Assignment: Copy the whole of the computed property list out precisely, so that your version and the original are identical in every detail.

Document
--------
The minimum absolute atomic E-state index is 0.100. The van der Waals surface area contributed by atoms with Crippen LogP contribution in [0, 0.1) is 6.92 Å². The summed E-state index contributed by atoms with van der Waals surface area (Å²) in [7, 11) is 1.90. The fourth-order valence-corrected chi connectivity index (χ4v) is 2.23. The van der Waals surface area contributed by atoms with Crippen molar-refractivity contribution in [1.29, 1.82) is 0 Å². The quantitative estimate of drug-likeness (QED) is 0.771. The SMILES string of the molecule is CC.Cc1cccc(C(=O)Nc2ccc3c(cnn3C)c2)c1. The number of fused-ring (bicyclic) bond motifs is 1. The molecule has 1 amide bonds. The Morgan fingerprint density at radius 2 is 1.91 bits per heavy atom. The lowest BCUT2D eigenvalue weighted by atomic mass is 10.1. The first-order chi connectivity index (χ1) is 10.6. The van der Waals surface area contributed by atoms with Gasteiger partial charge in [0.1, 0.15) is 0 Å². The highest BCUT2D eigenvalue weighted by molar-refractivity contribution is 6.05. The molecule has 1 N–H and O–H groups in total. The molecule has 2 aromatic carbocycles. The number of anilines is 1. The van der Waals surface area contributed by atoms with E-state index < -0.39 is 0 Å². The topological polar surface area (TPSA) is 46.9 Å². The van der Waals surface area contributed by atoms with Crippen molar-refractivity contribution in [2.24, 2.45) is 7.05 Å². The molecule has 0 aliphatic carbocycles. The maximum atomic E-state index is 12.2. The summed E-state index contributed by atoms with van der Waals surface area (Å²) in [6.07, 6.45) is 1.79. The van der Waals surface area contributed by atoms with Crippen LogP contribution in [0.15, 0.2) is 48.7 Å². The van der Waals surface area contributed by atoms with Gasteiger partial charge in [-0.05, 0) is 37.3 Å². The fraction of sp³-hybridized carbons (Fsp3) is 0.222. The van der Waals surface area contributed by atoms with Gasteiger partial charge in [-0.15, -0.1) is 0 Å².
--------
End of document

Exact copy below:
The minimum absolute atomic E-state index is 0.100. The van der Waals surface area contributed by atoms with Crippen LogP contribution in [0, 0.1) is 6.92 Å². The summed E-state index contributed by atoms with van der Waals surface area (Å²) in [7, 11) is 1.90. The fourth-order valence-corrected chi connectivity index (χ4v) is 2.23. The van der Waals surface area contributed by atoms with Crippen molar-refractivity contribution in [1.29, 1.82) is 0 Å². The quantitative estimate of drug-likeness (QED) is 0.771. The SMILES string of the molecule is CC.Cc1cccc(C(=O)Nc2ccc3c(cnn3C)c2)c1. The number of fused-ring (bicyclic) bond motifs is 1. The molecule has 1 amide bonds. The Morgan fingerprint density at radius 2 is 1.91 bits per heavy atom. The lowest BCUT2D eigenvalue weighted by atomic mass is 10.1. The first-order chi connectivity index (χ1) is 10.6. The van der Waals surface area contributed by atoms with Gasteiger partial charge in [0.1, 0.15) is 0 Å². The highest BCUT2D eigenvalue weighted by molar-refractivity contribution is 6.05. The molecule has 1 N–H and O–H groups in total. The molecule has 2 aromatic carbocycles. The number of anilines is 1. The van der Waals surface area contributed by atoms with E-state index < -0.39 is 0 Å². The topological polar surface area (TPSA) is 46.9 Å². The van der Waals surface area contributed by atoms with Crippen molar-refractivity contribution in [2.24, 2.45) is 7.05 Å². The molecule has 0 aliphatic carbocycles. The maximum atomic E-state index is 12.2. The summed E-state index contributed by atoms with van der Waals surface area (Å²) in [6.07, 6.45) is 1.79. The van der Waals surface area contributed by atoms with Crippen LogP contribution in [0.15, 0.2) is 48.7 Å². The van der Waals surface area contributed by atoms with Gasteiger partial charge in [-0.05, 0) is 37.3 Å². The fraction of sp³-hybridized carbons (Fsp3) is 0.222. The van der Waals surface area contributed by atoms with Gasteiger partial charge in [-0.15, -0.1) is 0 Å².